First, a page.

In the season two finale of the CBS hit Madam Secretary, the Secretary of State sends her speechwriter, Matt Mahoney, to deliver a graduation speech on her behalf. It’s the secret wish or fear of those who master words behind the scenes: to claim the spotlight for their unrecognized work. Matt opens the speech by acknowledging the awkwardness of the situation and then delivers a poignant address about the value of anonymous contributions. For ghostwriters like me, Matt’s monologue championed the value of our craft.
The speech also reminded me of Laura Ingram’s recent post on The Content Strategist, “Is It Morally Okay to Ghostwrite Thought Leadership?” I was irked by several points she made, beginning with her reference to ghostwriting as a “seedy underworld” when she discovered that a friend ghostwrote recipes for a celebrity chef. I imagine that most chefs are better at creating a soufflé than typing an article. Perhaps this chef wisely realized that he would need a partner to document his recipes.
Let’s face it: We’re not good at everything. Some people can cook, some can write. Experts who spend their time developing companies in their fields may not be skilled writers. Maybe the demands of their roles, such as flying around the world to meet with clients, prevent them from writing.
To me, it’s not a question of morality. Ghostwriters, like speechwriters, bring their client’s intelligence into the world. What really matters is quality. As long as the content is good, there’s nothing to worry about.
Ghostwriting or PR?
Four years ago, while vacationing in Boulder, Colorado, I took an early morning call to discuss a book I was ghostwriting for a business technology expert. The “author” had reviewed the first chapter on a flight to Sydney the previous day.
He wasn’t happy.
I remember watching an elk climb up the craggy rocks to my left as the author described his frustration with my suggested Malcolm Gladwell approach to the opening of each chapter. The book was about how the Internet of Things would change business, and I encouraged him to use a story-first approach to explain the concept of digitalization to CIOs.
He didn’t agree at first. But eventually, we compromised. Each chapter opened with an explanation and then transitioned to a story. In spite of our style differences, our collaboration led to compelling thought leadership that retained his style and brought engaging business stories to life. He got a book. I got paid to help him tell an important story.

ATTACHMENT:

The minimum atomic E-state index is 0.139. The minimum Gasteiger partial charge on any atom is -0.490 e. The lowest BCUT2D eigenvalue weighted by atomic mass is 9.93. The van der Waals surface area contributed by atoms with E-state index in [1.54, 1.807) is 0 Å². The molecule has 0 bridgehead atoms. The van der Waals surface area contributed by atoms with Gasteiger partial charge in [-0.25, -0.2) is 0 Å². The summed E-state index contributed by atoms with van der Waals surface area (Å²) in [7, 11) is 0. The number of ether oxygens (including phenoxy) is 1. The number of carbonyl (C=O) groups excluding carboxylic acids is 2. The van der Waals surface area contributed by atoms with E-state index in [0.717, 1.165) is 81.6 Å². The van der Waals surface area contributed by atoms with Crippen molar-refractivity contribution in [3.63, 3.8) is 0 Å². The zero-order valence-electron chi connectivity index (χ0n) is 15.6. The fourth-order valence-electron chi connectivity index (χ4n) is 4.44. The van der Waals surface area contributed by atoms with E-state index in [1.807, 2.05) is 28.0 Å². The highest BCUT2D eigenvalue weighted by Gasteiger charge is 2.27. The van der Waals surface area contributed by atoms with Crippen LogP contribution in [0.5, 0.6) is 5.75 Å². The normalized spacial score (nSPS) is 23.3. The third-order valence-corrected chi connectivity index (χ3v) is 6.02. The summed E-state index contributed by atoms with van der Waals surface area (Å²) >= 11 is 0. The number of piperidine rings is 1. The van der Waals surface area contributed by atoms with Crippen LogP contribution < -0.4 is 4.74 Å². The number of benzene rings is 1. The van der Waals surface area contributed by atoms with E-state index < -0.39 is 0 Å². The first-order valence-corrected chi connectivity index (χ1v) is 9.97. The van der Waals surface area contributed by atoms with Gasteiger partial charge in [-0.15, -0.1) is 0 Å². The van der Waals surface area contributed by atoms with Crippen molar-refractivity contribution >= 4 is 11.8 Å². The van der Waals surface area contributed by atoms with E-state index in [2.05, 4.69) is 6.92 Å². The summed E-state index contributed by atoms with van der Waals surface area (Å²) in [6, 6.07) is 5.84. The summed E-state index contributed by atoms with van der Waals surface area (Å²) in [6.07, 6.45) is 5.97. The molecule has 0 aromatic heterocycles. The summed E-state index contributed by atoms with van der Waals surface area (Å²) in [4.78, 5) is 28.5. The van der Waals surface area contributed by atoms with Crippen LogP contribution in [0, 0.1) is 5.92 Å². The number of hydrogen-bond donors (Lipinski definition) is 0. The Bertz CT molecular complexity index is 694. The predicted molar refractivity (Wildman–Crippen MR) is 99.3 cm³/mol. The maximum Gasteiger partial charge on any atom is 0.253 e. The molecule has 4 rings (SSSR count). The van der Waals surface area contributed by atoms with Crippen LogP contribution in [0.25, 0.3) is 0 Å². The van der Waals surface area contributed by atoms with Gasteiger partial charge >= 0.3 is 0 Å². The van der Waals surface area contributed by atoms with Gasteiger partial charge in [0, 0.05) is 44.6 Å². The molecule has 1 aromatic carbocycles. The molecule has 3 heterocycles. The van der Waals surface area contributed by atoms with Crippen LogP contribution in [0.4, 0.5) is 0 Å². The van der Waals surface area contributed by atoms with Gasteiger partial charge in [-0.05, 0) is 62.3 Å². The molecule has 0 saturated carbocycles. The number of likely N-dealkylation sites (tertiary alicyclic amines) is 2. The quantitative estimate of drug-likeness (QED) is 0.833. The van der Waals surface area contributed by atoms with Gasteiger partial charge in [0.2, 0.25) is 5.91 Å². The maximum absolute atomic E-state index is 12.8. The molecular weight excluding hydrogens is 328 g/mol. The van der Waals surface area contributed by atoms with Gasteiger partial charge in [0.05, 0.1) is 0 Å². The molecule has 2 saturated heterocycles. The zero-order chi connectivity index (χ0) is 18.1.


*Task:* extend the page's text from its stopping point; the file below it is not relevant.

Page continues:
I’ve worked with experts in business, technology, science, entrepreneurship, marketing, and, yes, food, never feeling an ethical dilemma. Ghostwriters play an essential role in the communication of other people’s concepts. A skilled ghostwriter chisels the big idea out of the expert’s mind into crisp narrative form.
Regardless of the author’s voice, it’s our job to coax it into the article, to encourage the author’s comfort with seeing his or her personality on the page. For others, style takes a back seat to substance. And that’s okay.
If, as Ingram suggests, accurately capturing an expert’s substance and style “smooths out some of the moral wrinkles” with ghostwriting, then the matter should be settled. She takes issue with original writing that doesn’t rely on any contribution by the so-called author, but I wouldn’t call that ghostwriting. If anything, that’s more like marketing or PR.
Use your talents wisely
In her post, Ingram claims that it would be unethical if she hired someone to write her own blog post on ghostwriting. I counter that it’s not a matter of ethics, it’s a matter of workload and judgement. If she doesn’t possess the writing skills or the time and guides the ghostwriter on the content, it’s a smart use of resources. Being a writer, however, she would benefit more by broadcasting her own talents.
Academia is another matter. In school, writing papers is your job. In the professional world, it’s more of an ancillary task, especially when it comes to thought leadership.
Students are graded on both the quality of their thinking as well as their ability to clearly express their thoughts in written form. In other words, their writing matters, and hiring someone else to do the job is, well, cheating. Once you’ve graduated, entered a profession, and proven yourself, partnering with a writer can help you increase your output when you’re already responsible for so many other things.
What’s in a byline?
The rise of content marketing demands a new crop of ghostwriters to fuel the personal branding engine. Agencies write for brands, freelancers tweet for business leaders, ghostwriters get more business. Are these positions really all that different from clerks who write judges’ opinions or consultants who develop strategies for Fortune 500 companies?
These days it’s hard to know who wrote what in the world of thought leadership. To fix the recognition issue, Ingram suggests that op-eds could give credit in a similar way to certain memoirs, which give the collaborator a byline in smaller type on the front cover. I disagree. There’s a difference in effort between a 300-page book and a 600-word article. Many digital ghostwriting projects would suffer from a cluttered byline when they’re primarily just branding initiatives.
This is the job of the ghostwriter: We help brands and business leaders promote their ideas. If ghostwriters want a byline, they can pursue a different path to show off their talent, as Ingram did in her article. After all, writing is only one part of the equation. You also must have something worthy to say.